Country: Mozambique by Lisette
“I’m in Africa!” I mumble aloud a couple of times each day. I nudge Marlowe regularly to make sure he too remembers we’re in Mozambique. The tiny sweet apples taste delicious, the small bananas are the cheapest fruit and every time we look curiously into a cart we find tomatoes.
But let’s start at the beginning. After a very, very long trip we finally landed in Maputo last week via London (UK) and Johannesburg (South Africa). Luckily we stopped long enough in London to meet up with lovely Bahia whom we met volunteering in India. Flying from Joburg’s modern airport we arrive at the miniature airport of Maputo. Slightly nervous and prepared with many papers to prove we are volunteers working with charities, I walk over to the Customs Officer. She looks briefly at me, scans my passport, stamps it and returns it to me. “What… Wait, that’s it?” I think. Being overly prepared is apparently not always necessary.
We just met Ingrid, a fellow Cuso-volunteer, on the plane and we wonder if and when our luggage will arrive. We were warned luggage gets lost quite often, but we are lucky, all of our baggage arrives. And as soon as we walk through the gate a VSO volunteer is there to greet us with a big smile and pick us up. What a breeze.
Very soon it becomes clear that the VSO office and our apartment is truly in ‘cement city’, the rich part of Maputo that was built by the Portuguese. It is a relatively small area that is deemed safe enough for international volunteers to live. I would hope so as we have 3 locks to open our apartment and a guard at the entrance!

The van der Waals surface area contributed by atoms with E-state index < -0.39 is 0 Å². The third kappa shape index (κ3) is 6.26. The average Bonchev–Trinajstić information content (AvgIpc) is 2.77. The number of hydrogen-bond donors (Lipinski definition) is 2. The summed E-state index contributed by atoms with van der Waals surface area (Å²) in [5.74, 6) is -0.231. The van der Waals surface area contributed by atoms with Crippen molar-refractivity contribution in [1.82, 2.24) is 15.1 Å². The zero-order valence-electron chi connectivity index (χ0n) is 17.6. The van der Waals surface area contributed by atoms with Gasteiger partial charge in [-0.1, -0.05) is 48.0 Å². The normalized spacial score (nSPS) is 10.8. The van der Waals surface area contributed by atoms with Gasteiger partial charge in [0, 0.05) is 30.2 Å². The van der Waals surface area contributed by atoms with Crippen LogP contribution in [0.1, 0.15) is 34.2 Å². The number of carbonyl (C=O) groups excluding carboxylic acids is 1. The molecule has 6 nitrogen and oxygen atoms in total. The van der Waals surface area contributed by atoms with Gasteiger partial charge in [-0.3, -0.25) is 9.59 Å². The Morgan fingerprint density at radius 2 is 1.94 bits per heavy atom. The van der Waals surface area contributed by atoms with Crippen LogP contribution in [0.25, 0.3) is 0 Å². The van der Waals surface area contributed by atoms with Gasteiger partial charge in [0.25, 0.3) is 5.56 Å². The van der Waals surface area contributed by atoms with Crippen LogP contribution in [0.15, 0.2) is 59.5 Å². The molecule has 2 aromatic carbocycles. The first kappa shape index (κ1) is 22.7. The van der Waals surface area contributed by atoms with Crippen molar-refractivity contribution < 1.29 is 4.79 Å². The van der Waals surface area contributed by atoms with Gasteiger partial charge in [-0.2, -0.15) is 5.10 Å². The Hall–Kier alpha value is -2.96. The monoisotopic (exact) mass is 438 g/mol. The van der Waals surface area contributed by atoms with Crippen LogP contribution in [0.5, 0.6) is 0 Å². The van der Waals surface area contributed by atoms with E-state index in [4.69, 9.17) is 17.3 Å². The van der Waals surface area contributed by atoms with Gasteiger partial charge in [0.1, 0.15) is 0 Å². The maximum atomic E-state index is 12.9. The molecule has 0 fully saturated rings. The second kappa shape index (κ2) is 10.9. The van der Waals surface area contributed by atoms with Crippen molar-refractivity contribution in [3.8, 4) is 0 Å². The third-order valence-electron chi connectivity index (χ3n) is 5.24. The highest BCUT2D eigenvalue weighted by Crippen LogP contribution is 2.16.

Cement city is a mixture of dull communist building blocks (though not as large as those built in Berlin) with attractive Portuguese looking houses and close to the sea. Downstairs we have a couple of stores, and across the street is a pharmacy and few expensive, expat-serving, restaurants. In between and in front of these luxurious places are people with their carts trying to sell fruit and vegetables. Quickly we realize life in this city is not going to be cheap on a volunteer allowance.
Right now, we’re just looking around trying to grasp what is where, how to get there and who is who. Feeling the breeze cooling us down, it is a bit disappointing we cannot see the harbour or any beaches that easily. We will have to go a bit further north and some volunteers do this in the weekend. Perhaps next weekend we will discover Costa del Sol!
With help of VSO staff we venture out to some markets because our apartment is bare except for beds, couches and a table with chairs. A list keeps reminding me what we need. For now we depend on Casquinha to help us find the right places for reasonable charges and share with us what the prices of some vegetables are. Time to learn Portuguese fast so we can be independent!
After almost a week here we are learning fast which areas and streets we ought to avoid, how to deal with slightly pushy vendors and Internet is – as expected – slower than at home but widely available. Cell phones are highly valuable and there are many people, mostly men, in the streets selling prepaid cards for either mCel or Vodacom. I bought the cheapest phone possible with sim card for less than $20.
We find ourselves comparing our first impressions with experiences taken away from India. Surprised we look around and realize we have seen only 4 bikes in the past five days, barely any motorbikes and no street dogs. The potholes in the street and the high concentration of expats moving and living together are similar though.
So here we are, in Africa! And I keep pinching myself to realize an old dream came true.